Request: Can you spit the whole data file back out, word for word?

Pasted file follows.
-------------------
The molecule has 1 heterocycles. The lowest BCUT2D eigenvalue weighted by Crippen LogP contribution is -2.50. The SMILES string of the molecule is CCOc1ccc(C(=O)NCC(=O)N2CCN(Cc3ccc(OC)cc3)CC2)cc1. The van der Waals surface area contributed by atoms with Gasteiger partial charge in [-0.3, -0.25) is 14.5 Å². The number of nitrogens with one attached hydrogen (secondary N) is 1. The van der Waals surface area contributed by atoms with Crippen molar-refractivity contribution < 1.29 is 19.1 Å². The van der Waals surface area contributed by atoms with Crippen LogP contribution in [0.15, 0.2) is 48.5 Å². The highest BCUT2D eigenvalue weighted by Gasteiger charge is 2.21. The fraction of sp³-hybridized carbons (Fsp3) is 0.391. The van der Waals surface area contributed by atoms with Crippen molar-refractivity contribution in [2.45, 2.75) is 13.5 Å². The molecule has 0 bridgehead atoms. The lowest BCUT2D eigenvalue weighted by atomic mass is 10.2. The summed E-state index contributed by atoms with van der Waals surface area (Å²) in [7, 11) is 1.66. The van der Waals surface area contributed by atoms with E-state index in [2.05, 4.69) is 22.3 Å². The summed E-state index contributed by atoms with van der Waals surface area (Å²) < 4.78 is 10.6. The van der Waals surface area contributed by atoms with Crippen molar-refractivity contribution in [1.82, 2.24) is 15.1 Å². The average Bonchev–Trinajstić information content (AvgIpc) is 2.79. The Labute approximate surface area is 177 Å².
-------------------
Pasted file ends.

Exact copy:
The molecule has 1 heterocycles. The lowest BCUT2D eigenvalue weighted by Crippen LogP contribution is -2.50. The SMILES string of the molecule is CCOc1ccc(C(=O)NCC(=O)N2CCN(Cc3ccc(OC)cc3)CC2)cc1. The van der Waals surface area contributed by atoms with Gasteiger partial charge in [-0.3, -0.25) is 14.5 Å². The number of nitrogens with one attached hydrogen (secondary N) is 1. The van der Waals surface area contributed by atoms with Crippen molar-refractivity contribution < 1.29 is 19.1 Å². The van der Waals surface area contributed by atoms with Crippen LogP contribution in [0.15, 0.2) is 48.5 Å². The highest BCUT2D eigenvalue weighted by Gasteiger charge is 2.21. The fraction of sp³-hybridized carbons (Fsp3) is 0.391. The van der Waals surface area contributed by atoms with Crippen molar-refractivity contribution in [2.45, 2.75) is 13.5 Å². The molecule has 0 bridgehead atoms. The lowest BCUT2D eigenvalue weighted by atomic mass is 10.2. The summed E-state index contributed by atoms with van der Waals surface area (Å²) in [7, 11) is 1.66. The van der Waals surface area contributed by atoms with E-state index in [2.05, 4.69) is 22.3 Å². The summed E-state index contributed by atoms with van der Waals surface area (Å²) < 4.78 is 10.6. The van der Waals surface area contributed by atoms with Crippen molar-refractivity contribution in [1.82, 2.24) is 15.1 Å². The average Bonchev–Trinajstić information content (AvgIpc) is 2.79. The Labute approximate surface area is 177 Å².